Karuna Bilimoria is a professional henna artist & nail technician, who has been freelance since 2011. She specialises in providing an exclusive bespoke henna designing service for brides. 
In the field of community development there are many individuals in both the communities in London and Leicester who have made great contributions. It is difficult to name them all. Similarly in the field of Business there are so many more that deserve a mention however due to editorial constraint we are unable to add all names. 
Having spoken to so many people in both the communities I feel proud as a darji of the achievements of our communities and feel privileged to be asked by Asian Voice to bring the materials for this supplement together. 
To capture the full picture of our community and its achievements there is an opportunity for us to come together and an aspiration to publish a 24-page booklet that would capture details of extraordinary achievements of ordinary Darji citizens, a historic souvenir for future generations.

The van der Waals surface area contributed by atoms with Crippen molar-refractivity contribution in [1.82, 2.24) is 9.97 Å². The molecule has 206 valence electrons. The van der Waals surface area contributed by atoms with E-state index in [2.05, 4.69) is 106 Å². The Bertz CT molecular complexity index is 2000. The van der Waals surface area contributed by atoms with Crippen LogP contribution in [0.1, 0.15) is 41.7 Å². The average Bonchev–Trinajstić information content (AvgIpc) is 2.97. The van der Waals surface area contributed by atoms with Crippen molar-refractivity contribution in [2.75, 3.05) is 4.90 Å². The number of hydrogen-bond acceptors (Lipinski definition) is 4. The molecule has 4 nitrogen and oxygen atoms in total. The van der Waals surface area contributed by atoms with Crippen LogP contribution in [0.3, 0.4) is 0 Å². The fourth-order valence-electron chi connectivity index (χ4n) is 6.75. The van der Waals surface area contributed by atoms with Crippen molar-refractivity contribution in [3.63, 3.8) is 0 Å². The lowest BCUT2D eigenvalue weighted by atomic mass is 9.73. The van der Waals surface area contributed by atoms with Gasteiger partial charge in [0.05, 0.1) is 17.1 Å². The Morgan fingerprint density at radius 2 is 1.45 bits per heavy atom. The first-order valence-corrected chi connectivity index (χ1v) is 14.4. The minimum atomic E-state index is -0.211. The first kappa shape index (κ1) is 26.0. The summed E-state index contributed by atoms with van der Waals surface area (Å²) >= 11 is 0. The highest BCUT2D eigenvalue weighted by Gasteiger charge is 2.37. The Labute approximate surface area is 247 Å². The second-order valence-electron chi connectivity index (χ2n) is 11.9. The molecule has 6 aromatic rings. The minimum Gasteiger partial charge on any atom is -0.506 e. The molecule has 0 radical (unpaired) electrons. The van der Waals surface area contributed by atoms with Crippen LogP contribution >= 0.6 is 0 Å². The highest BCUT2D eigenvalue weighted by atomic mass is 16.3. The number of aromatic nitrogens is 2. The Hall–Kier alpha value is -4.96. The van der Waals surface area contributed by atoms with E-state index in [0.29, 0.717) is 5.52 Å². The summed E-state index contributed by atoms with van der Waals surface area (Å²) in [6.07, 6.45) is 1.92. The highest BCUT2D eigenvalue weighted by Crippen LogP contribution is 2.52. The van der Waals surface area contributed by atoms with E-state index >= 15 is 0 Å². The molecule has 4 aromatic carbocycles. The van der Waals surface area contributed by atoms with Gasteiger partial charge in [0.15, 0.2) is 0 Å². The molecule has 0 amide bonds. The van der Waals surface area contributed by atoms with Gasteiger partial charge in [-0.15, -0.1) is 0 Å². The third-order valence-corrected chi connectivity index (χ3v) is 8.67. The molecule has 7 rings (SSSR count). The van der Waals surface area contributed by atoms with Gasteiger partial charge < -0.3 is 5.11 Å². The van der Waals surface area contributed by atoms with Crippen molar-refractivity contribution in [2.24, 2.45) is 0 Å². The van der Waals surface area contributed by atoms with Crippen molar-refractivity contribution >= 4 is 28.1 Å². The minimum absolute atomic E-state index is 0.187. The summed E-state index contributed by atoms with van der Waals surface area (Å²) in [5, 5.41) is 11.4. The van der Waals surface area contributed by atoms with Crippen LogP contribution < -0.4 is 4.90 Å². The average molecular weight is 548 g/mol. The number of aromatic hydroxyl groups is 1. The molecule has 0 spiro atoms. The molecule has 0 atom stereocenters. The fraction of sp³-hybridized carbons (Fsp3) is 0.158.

Ishwar Tailor has been in community development and business development for over 40 years. He was instrumental in the £4 million redevelopment of Gujarat Hindu Society and obtaining a grant of £1.77 million from the Millennium Commission He was awarded an MBE by the Queen for the work in Race Relations and made Honorary Fellow of UCLAN for the redevelopment of GHS. He was made the Deputy Lieutenant of Lancashire in 2004.